In December 1994, Gary Hollis was hit by a bike in Ultimo in Sydney. The culprit wore a bright green jacket, tumbled over his own handlebars, and when he got up said “sorry mate” and left.
Hollis suffered a knock to his knee that the joint never fully recovered from. He sued the rider’s courier company and won in a case that went all the way to the high court.
Hollis’s lawsuit is well known among the discontented workers of the gig economy – the growing number of Uber drivers and Deliveroo riders who work for less than minimum wage as independent contractors, but who are pushing for something more.
Last week the Fair Work ombudsman announced it was launching an investigation into Uber, amid claims of sham contracting from Ride Share Drivers United (RSDU), a lobby group that argues drivers are effectively employees and should be treated as such.
The ombudsman is also “working with” a Deliveroo rider on a similar complaint against the food delivery company.
Prof Ron McCallum, an expert in labour law from the University of Sydney, says the Fair Work investigation could change the structure of the gig economy.
If drivers are said to be legal employees of the San Fransico-based company, rather than subcontractors, they would be entitled to much higher wages, superannuation and annual leave for those who drive more than 38 hours a week.
From the current rate of $1.38 a kilometre for Uber, or $10 a delivery for Deliveroo, workers could be entitled to an award wage of $20.36 an hour, with penalty rates and overtime – as happened in a recent sham contracting ruling against Pizza Hut delivery drivers.
Fair Work’s Pizza Hut ruling, taken with Hollis’s case, is encouraging advocates such as RSDU and the Transport Workers Union to push for change.
In Hollis’s case, the high court ruled that the rider who knocked him down was an employee of his courier company because he wore its uniform – offering a direct parallel with the bicycles and bright branded jackets of Deliveroo, Foodora and Uber Eats.
McCallum says the test the ombudsman will apply is one of control.
“The question really will be: what control does Uber have? Is the employee required to work specific times? What are the disciplinary procedures here? We know employers can discipline employees but they can’t discipline contractors. It’s all very slippery.”
As the law stands, McCallum is anticipating that Uber drivers will not be classed as employees when Fair Work delivers its findings. Deliveroo, he believes, is a more likely scenario. But for both, it is an uncertain area of law.
Last year in the UK an employment tribunal ruled Uber drivers were employees, calling the company’s self-employment argument “fictions” and “twisted language”.
A similar suit from Deliveroo riders in the UK accused the company of “deliberately fogging”the definition of a contractor, in a case that is still being determined.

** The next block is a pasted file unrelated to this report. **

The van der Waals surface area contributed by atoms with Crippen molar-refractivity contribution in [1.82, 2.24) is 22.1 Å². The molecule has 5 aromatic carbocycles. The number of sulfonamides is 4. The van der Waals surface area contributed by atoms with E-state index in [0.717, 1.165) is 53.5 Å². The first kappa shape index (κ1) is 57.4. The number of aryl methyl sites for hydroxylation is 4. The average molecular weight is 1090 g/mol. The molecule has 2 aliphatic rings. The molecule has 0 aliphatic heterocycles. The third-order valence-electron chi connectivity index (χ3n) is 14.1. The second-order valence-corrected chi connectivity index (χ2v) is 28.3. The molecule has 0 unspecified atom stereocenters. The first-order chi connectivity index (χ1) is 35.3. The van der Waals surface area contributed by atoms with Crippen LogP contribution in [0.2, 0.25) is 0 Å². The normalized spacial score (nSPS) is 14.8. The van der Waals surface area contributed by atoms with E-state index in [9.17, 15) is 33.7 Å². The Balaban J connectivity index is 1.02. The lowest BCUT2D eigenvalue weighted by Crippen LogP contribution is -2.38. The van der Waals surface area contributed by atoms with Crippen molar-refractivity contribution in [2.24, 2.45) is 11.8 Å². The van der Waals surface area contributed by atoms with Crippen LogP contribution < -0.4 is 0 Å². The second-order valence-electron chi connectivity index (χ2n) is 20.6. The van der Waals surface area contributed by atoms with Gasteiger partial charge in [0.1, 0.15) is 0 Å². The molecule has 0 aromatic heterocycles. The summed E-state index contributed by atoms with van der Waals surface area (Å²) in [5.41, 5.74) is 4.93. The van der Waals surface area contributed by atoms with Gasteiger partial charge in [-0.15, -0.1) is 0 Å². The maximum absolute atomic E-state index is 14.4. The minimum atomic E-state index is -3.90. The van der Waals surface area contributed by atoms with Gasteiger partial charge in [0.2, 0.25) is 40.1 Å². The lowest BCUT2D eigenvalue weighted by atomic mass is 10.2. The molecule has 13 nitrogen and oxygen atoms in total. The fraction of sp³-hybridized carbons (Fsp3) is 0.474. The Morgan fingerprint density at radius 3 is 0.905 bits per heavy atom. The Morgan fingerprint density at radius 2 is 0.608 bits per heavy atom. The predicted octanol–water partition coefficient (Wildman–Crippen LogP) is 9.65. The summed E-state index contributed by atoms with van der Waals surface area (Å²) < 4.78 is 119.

The UK’s Uber ruling provides an example of how practical effects can inform the law, says McCallum.
“In England, the judges said they were more concerned with what happened on the ground, rather than in the contract, and they took evidence from drivers.”
As part of its investigation in Australia, Fair Work is accepting statements from members of RSDU about the level of control they feel Uber exerts.
“There’s room for practical effects to massage the law,” McCallum says. “I don’t think the argument will succeed under current laws, but laws can change”.
A union that isn’t a union
Max B is the founder of RSDU and whenever anyone asks if he runs a union, he has a clever answer prepared: “We’re not really a union. The same way that Uber says they’re not a taxi company.”
Max, who spoke to Guardian Australia on the condition of a pseudonym for fear of losing his job (“They’d fire me in a second”), says Uber drivers should be classed as employees and entitled to an award-level wage.
Despite having more than 1,000 members, his group has no plans to become a formal union: “We use technology in just the same way Uber are. They use technology to control the market and control the drivers and we use it exactly the same way: to unite the drivers.”
RSDU’s submissions to the ombudsman will constitute an important part of the legal decision. In a media release in June, RSDU said Uber drivers’ inability to negotiate fares or communicate with customers outside the Uber app meant they were subject to a “classic sham contracting arrangement”.
“We are being treated as subcontractors but we are anything but,” Max says.
“Uber controls every aspect of our daily work, from the bookings to the ratings. The drivers don’t know where the passenger is going until they are in the car. As a subcontractor you should be able to make a decision whether it’s a profitable trip or not. You should be able to know where you are going.
“The prices aren’t sustainable and drivers have been complaining for a year now. As a subcontractor, drivers should be able to bargain about the price of the service. But Uber does what an employer would do – set the price.
“They can’t just call us whatever they like and get away with it.”
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